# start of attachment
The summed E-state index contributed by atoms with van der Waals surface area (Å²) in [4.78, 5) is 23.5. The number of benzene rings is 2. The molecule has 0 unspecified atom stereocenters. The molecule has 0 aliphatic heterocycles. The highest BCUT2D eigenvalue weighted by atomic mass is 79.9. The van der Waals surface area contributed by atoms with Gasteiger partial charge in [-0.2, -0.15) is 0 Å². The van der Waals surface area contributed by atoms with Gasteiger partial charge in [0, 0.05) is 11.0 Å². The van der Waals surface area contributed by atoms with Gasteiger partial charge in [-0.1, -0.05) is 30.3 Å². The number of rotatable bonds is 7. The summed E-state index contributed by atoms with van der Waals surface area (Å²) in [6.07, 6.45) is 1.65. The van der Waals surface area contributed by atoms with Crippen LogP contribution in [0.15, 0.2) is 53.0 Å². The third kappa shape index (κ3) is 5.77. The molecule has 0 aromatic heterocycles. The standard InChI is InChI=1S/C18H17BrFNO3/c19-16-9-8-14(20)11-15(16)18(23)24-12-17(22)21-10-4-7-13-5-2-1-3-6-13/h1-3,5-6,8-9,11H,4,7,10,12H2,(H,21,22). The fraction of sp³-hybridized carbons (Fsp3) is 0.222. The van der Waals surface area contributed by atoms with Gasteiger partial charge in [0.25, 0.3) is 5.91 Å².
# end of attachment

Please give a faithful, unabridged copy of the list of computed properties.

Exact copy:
The summed E-state index contributed by atoms with van der Waals surface area (Å²) in [4.78, 5) is 23.5. The number of benzene rings is 2. The molecule has 0 unspecified atom stereocenters. The molecule has 0 aliphatic heterocycles. The highest BCUT2D eigenvalue weighted by atomic mass is 79.9. The van der Waals surface area contributed by atoms with Gasteiger partial charge in [-0.2, -0.15) is 0 Å². The van der Waals surface area contributed by atoms with Gasteiger partial charge in [0, 0.05) is 11.0 Å². The van der Waals surface area contributed by atoms with Gasteiger partial charge in [-0.1, -0.05) is 30.3 Å². The number of rotatable bonds is 7. The summed E-state index contributed by atoms with van der Waals surface area (Å²) in [6.07, 6.45) is 1.65. The van der Waals surface area contributed by atoms with Crippen LogP contribution in [0.15, 0.2) is 53.0 Å². The third kappa shape index (κ3) is 5.77. The molecule has 0 aromatic heterocycles. The standard InChI is InChI=1S/C18H17BrFNO3/c19-16-9-8-14(20)11-15(16)18(23)24-12-17(22)21-10-4-7-13-5-2-1-3-6-13/h1-3,5-6,8-9,11H,4,7,10,12H2,(H,21,22). The fraction of sp³-hybridized carbons (Fsp3) is 0.222. The van der Waals surface area contributed by atoms with Gasteiger partial charge in [0.25, 0.3) is 5.91 Å².